But in addition, the destruction of O3 increases the passage of ultraviolet (UV) radiation. This greater incidence of UV radiation is affecting and modifying phytoplankton populations, reducing the dioxide absorption capacity of the oceans. Here is a first link between ozone destruction and the greenhouse effect.

Let's consider another greenhouse gas, methane (CH4). If, as predicted, the greenhouse effect is beginning to cause the melting of continental ice (6), these ices would release methane trapped in them as they liquefy, feedbacking the process (7).

In turn, the rise in sea level would imply the destruction of arable coastal strips, promoting the felling of eventually young and carbon-fixing forests (8) and thus reducing another terrestrial system for CO2 reabsorption.

There are many ties and links between "diverse" environmental problems, including their connections with social and cultural problems, such as the increase in poverty, migration to cities or transculturation.

These two considerations mean that we must review the approaches, generally fragmentary and incomplete, that can be made to make forecasts in relation to the environmental issue.

Although we do not have exhaustive proof (in many epistemic frameworks such proof simply does not exist), there is sufficient evidence to apply the precautionary principle and, assuming that the maximum severity of the crisis is highly probable, to act vigorously and immediately as if we were certain. .
In other words, it is not necessary to "prove" the proximity of the extreme of death and total disintegration of the planetary superorganism, -to use a "Gaian" concept (9)- to begin to act.

But this action must be directed at the generative dynamics of the negative environmental impact, and not merely at the symptoms.

This will most likely lead to a deep but necessary questioning of the hegemonic development model, of a clearly economistic nature.

2. Anthropic Factors of Environmental Deterioration

The global negative environmental impact (AI(-)) of anthropic origin can be considered as a product of the human population, due to the average consumption per capita, due to a factor linked to the technologies under which the various goods and services are produced and consumed. services.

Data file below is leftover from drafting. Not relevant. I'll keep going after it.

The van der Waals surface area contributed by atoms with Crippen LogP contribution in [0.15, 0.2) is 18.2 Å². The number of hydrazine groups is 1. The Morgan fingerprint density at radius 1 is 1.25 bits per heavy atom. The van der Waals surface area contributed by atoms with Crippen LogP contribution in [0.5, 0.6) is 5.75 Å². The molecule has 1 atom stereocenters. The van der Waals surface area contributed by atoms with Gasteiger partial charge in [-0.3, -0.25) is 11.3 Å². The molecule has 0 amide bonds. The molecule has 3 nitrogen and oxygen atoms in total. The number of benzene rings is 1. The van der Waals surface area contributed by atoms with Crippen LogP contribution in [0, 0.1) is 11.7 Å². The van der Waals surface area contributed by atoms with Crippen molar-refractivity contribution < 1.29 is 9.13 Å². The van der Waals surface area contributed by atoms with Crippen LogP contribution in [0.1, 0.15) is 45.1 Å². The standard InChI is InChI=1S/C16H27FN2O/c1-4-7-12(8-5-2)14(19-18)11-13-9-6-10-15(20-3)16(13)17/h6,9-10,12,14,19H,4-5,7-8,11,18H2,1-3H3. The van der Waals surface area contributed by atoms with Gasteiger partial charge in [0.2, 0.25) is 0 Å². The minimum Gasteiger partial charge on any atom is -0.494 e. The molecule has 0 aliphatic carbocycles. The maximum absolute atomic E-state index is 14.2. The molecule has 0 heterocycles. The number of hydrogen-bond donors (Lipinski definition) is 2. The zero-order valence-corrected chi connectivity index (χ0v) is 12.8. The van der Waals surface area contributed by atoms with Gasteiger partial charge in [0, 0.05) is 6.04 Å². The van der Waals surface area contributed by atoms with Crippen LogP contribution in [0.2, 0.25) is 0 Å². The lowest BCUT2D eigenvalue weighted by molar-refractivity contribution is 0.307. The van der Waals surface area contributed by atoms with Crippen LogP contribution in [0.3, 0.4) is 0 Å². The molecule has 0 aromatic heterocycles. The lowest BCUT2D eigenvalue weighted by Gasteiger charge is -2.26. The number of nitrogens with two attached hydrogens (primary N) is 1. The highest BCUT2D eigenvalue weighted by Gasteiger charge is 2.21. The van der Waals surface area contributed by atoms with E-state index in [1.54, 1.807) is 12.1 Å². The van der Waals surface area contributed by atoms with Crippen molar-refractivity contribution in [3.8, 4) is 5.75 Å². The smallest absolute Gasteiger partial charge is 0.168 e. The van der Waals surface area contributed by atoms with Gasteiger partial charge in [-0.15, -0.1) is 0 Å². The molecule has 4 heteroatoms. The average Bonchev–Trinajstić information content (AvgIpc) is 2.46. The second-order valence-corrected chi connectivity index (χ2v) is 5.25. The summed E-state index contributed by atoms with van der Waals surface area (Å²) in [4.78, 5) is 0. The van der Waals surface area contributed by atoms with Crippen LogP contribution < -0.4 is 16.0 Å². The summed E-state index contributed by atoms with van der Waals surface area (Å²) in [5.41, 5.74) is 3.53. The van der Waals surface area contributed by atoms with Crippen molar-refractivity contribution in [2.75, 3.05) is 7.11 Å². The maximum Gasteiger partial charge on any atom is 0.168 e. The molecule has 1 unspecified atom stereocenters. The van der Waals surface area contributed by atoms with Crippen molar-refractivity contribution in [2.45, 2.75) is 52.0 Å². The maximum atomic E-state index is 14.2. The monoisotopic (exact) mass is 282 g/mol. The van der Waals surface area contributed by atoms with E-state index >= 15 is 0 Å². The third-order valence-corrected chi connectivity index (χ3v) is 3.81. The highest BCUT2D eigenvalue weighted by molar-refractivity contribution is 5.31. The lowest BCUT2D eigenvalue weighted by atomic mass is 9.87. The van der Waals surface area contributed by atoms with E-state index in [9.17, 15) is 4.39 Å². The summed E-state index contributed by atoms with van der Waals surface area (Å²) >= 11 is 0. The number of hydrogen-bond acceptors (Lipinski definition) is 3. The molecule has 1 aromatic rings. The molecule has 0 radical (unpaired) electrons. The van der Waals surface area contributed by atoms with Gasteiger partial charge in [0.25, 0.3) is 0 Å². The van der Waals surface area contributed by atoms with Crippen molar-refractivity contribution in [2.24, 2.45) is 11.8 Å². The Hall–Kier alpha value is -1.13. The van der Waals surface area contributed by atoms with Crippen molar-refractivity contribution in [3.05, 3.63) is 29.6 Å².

Additionally, a concentration factor can be added, which reflects the fact that, equal to the previous three factors, the impact will be greater the more concentrated the source. In other words, a distributed impact generation will be more easily assimilated by the planetary ecosystem.

IA (-) = P x C x Ft x Fc

Where P is the world population, C the average per capita consumption, Ft the technology factor, and Fc the concentration factor.

The population factor P has long been considered, from a Malthusian perspective, the most worrying. It is, however, delimitable and comparatively little weight in comparison with C and Ft.
Taking into account that the average projection for world population growth foresees its stabilization at around double the current figure, it is understood that it would be enough to reduce the C x Ft product by half, to maintain IA(-) within the current value.

The perspectives that present the environmental problem as a product of the rapid population growth of the countries of the "southern" (10) and in particular of poverty, are much more likely to be the result of fear - with a certain xenophobic edge - of certain sectors of the "north". to lose their perks because of an indigent invading mass, rather than rationality.

It is enough to understand this that, although nine out of ten children are born today in the "south", the child born in the "north" will be destined to consume and contaminate as many as twenty-seven southern children, that is, three times as many as the nine on the whole.

Various indicators show that the environmental problem has spread much more due to the intensification of consumption than due to population growth. An example of this is the data for garbage generation in the City of Buenos Aires and surrounding areas, which since 1978 has increased by 168% while the population has only increased by 35%. (eleven)

The Ft technology factor is by far the one that has most occupied the discourse of specialists, in their attempt to alleviate the crisis, and this year has been no exception.

We are going to examine its reduction potential from a theoretical perspective, that is, exclusively technical, to then see what its horizon is in the real socio-economic context proposed by the hegemonic model.

Virtually all tangible human activities that are necessary for a noble purpose of our collective existence can be carried out through the use of Appropriate Technologies (AT).

TA is understood here as any technology that, applied at some point in the production, distribution, consumption or disposal process of various goods and services, allows the same provision or final use to be achieved, with less negative environmental impact.

Habitat design and spatial planning, both rural and urban, can be organized in ways compatible with ecosystem balance.